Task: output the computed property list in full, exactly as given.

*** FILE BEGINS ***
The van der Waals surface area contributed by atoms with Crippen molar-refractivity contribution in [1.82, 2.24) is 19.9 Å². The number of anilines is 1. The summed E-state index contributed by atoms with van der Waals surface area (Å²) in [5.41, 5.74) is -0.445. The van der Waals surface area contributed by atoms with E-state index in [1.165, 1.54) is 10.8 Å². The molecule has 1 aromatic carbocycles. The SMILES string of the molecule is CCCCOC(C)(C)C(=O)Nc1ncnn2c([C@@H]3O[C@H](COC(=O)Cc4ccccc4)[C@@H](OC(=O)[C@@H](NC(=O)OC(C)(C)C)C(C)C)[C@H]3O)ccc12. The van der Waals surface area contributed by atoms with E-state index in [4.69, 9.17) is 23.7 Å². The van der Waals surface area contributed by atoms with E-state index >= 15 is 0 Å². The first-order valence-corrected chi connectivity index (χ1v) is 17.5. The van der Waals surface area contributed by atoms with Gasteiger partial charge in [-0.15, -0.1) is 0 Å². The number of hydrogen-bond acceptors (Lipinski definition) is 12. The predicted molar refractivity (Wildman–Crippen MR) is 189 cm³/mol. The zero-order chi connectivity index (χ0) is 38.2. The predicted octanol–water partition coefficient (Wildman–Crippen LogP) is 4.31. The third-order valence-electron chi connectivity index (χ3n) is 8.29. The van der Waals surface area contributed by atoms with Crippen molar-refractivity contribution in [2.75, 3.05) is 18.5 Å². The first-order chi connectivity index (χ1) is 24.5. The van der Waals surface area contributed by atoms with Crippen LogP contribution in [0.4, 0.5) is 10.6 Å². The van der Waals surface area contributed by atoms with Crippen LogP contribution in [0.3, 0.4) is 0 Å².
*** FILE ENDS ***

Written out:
The van der Waals surface area contributed by atoms with Crippen molar-refractivity contribution in [1.82, 2.24) is 19.9 Å². The number of anilines is 1. The summed E-state index contributed by atoms with van der Waals surface area (Å²) in [5.41, 5.74) is -0.445. The van der Waals surface area contributed by atoms with E-state index in [1.165, 1.54) is 10.8 Å². The molecule has 1 aromatic carbocycles. The SMILES string of the molecule is CCCCOC(C)(C)C(=O)Nc1ncnn2c([C@@H]3O[C@H](COC(=O)Cc4ccccc4)[C@@H](OC(=O)[C@@H](NC(=O)OC(C)(C)C)C(C)C)[C@H]3O)ccc12. The van der Waals surface area contributed by atoms with E-state index in [4.69, 9.17) is 23.7 Å². The van der Waals surface area contributed by atoms with E-state index >= 15 is 0 Å². The first-order valence-corrected chi connectivity index (χ1v) is 17.5. The van der Waals surface area contributed by atoms with Gasteiger partial charge in [-0.15, -0.1) is 0 Å². The number of hydrogen-bond acceptors (Lipinski definition) is 12. The predicted molar refractivity (Wildman–Crippen MR) is 189 cm³/mol. The zero-order chi connectivity index (χ0) is 38.2. The predicted octanol–water partition coefficient (Wildman–Crippen LogP) is 4.31. The third-order valence-electron chi connectivity index (χ3n) is 8.29. The van der Waals surface area contributed by atoms with Crippen molar-refractivity contribution in [2.75, 3.05) is 18.5 Å². The first-order chi connectivity index (χ1) is 24.5. The van der Waals surface area contributed by atoms with Crippen LogP contribution in [0.4, 0.5) is 10.6 Å². The van der Waals surface area contributed by atoms with Crippen LogP contribution in [0.3, 0.4) is 0 Å².